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Voices of the past

Nonfiction reads for all ages

Voices of the past
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Saving the Countryside by Linda Elovitz Marshall: In this book, Marshall chronicles the experiences that shaped Beatrix Potter into the artist and author best known for her beloved books about Peter Rabbit and friends. With perseverance and savvy business skills, Potter published 23 little books and sold them at lower prices so families could afford to buy them. Later in her life she grew concerned about the growing urbanization of the idyllic countryside that inspired so much of her work. To protect it for future generations, she amassed more than 4,000 acres and bequeathed them to the U.K.’s National Trust. (Ages 4-9)

Wood, Wire, Wings by Kirsten W. Larson: Larson’s picture book biography tells the story of Emma Lilian Todd, an inventor who used ingenuity and perseverance to design a better airplane. Growing up during a time of great technological progress, Todd was fascinated particularly with the Wright flyer, but she thought it was an impractical model. “Imagine,” Larson writes, “if pilots today still lay on their stomachs and slid their hips back and forth to help control the plane.” Todd’s efforts centered on creating an airplane that could be flown and steered like a car or bike. (Ages 4-9)

My Survival: A Girl on Schindler’s List by Rena Finder with Joshua M. Greene: Inside the walls of Plaszow concentration camp, Rena Finder’s future looked bleak. But when Rena and her mother start working at Oskar Schindler’s factory, they and hundreds of other Jewish workers receive food and protection. As Finder recounts her experiences, she notes that although Schindler was not a saint, he took a stand against evil at great personal cost. Finder encourages young readers to do the same and have “the courage to stand up for the innocent. Be an upstander, not a bystander.” An excellent book for introducing more sensitive readers to the horrors of the Holocaust. (Ages 9-13)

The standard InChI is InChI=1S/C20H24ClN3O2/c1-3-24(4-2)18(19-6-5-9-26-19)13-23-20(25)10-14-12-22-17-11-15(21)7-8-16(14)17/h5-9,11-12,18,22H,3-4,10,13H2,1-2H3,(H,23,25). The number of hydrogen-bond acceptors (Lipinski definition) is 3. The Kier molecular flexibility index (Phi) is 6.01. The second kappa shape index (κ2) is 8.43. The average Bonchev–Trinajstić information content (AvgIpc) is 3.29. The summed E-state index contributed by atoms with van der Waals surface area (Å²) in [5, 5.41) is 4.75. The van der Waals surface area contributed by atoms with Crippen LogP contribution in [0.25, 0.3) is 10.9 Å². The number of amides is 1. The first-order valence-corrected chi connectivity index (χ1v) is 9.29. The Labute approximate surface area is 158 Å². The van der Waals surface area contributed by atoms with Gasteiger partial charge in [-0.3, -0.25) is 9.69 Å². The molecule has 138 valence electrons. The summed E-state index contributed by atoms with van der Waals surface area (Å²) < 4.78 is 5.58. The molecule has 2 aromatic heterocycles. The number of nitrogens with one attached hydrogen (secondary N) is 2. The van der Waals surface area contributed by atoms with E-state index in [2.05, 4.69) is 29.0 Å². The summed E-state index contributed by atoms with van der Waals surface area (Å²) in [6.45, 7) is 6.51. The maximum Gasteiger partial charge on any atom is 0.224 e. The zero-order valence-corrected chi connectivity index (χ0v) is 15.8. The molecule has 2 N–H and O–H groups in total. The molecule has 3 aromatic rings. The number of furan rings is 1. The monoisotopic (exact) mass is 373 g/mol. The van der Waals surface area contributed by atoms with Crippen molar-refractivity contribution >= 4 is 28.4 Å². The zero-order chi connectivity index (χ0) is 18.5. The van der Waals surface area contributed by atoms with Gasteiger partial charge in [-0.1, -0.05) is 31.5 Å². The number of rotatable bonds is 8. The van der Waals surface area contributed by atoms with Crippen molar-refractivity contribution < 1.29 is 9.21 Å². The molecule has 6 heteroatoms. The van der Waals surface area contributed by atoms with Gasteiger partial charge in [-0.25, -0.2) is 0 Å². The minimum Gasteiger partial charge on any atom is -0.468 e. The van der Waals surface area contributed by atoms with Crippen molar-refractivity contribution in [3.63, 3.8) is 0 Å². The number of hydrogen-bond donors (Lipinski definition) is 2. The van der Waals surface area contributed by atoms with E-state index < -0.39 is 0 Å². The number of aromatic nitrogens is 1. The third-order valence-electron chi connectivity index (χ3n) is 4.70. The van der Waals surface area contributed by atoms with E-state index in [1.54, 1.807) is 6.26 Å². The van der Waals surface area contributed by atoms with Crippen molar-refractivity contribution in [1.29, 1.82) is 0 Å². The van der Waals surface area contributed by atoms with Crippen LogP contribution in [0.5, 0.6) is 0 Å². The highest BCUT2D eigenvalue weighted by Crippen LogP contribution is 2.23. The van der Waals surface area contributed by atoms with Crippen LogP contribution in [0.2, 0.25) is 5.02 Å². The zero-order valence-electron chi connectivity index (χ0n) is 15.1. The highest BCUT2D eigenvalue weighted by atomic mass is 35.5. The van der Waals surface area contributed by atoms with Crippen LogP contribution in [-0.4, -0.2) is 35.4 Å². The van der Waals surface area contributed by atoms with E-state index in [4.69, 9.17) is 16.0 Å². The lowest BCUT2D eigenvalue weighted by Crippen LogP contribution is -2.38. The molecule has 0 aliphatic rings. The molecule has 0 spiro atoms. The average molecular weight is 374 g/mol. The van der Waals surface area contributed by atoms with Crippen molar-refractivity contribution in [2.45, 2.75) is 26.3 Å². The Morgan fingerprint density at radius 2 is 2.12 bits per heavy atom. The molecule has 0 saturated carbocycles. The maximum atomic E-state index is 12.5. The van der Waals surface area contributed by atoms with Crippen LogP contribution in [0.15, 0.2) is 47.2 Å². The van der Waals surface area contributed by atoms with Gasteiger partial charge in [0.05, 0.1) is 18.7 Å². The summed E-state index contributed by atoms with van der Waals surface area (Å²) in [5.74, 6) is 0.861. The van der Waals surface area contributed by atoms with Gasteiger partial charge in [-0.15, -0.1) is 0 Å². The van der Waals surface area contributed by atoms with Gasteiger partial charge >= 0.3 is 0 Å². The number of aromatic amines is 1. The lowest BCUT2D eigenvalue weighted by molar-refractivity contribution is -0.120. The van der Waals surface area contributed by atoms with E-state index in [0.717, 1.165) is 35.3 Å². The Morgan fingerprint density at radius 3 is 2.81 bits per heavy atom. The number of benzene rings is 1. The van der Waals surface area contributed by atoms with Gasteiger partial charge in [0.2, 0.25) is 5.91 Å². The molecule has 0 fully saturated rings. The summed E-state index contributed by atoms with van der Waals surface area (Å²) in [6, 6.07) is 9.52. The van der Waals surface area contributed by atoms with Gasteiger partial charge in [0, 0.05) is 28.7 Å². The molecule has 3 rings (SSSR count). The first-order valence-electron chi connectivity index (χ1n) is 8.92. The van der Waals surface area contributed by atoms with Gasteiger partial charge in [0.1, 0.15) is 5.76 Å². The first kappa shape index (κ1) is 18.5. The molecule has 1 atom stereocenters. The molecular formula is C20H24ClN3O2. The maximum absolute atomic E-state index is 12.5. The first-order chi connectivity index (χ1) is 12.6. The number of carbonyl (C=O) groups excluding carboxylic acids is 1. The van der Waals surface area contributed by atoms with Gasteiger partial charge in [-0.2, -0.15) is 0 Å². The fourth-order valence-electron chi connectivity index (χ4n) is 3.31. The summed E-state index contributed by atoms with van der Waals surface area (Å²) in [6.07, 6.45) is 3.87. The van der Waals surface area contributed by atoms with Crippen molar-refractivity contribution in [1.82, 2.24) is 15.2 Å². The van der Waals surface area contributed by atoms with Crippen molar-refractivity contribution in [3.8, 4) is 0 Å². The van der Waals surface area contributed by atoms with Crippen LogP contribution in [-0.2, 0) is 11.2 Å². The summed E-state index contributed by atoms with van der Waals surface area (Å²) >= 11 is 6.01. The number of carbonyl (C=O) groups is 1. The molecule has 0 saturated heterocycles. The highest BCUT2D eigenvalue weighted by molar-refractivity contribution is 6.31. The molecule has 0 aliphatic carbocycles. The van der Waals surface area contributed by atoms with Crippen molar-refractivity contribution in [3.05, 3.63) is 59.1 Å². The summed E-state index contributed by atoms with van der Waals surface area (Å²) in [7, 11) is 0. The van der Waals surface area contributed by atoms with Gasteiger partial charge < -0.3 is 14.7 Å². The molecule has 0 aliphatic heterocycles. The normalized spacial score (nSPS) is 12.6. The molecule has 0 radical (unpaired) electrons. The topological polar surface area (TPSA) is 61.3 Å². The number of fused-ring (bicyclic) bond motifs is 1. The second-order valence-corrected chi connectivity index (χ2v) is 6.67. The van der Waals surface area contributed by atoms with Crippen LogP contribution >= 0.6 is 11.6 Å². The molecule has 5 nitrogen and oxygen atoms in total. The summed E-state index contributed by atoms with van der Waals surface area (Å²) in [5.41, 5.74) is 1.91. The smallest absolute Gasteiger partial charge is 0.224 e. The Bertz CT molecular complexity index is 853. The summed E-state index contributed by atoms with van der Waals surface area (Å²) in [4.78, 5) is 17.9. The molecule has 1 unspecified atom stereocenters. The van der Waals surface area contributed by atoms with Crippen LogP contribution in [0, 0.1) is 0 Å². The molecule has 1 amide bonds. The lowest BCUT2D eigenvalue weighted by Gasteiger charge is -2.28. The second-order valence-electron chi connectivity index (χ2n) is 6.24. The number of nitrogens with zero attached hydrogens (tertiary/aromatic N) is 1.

We Had to Be Brave by Deborah Hopkinson: Hopkinson introduces middle-grade readers to the World War II Kindertransport that rescued Jewish children from the Nazis and brought them to England. The book focuses on the stories of three children but incorporates the voices of many others to capture the courage it took them to say goodbye to families and face an uncertain future in a country where they didn’t even speak the language. The chapters feature numerous historical photographs, and endnotes tell what happened to the children after the war. (Ages 9-14)


Greta Eskridge wrote Adventuring Together (Thomas Nelson, 2020) to help parents learn How to Create Connections and Make Lasting Memories With Your Kids. She urges parents to be “diligent about carving out consistent time to adventure” with their children while cautioning them from filling up their schedules with lots of extracurriculars that prevent families from spending quality time together. As she shares about her struggles to pursue adventures with her kids, Eskridge challenges families to embrace new or hard experiences as a way to build confidence and grow empathy. She also offers encouragement and advice to moms who may feel overwhelmed or ill-equipped for solo adventuring with their little ones.

In the vein of Dr. Seuss’ Oh, the Places You’ll Go!, Melissa Kruger’s Wherever You Go, I Want You to Know (The Good Book Company, 2020) encourages kids to dream big about their futures while remembering their most important call: loving Jesus with all of their hearts. The rhyming text pairs well with Isobel Lundie’s whimsical illustrations. —K.C.

Kristin Chapman

Kristin is the children's book page editor and an editorial assistant for WORLD Magazine. She graduated from two World Journalism Institutes, including one in Asheville and one in Austin. Kristin resides with her husband, Jarrett, and their three children in New Castle, Pa.


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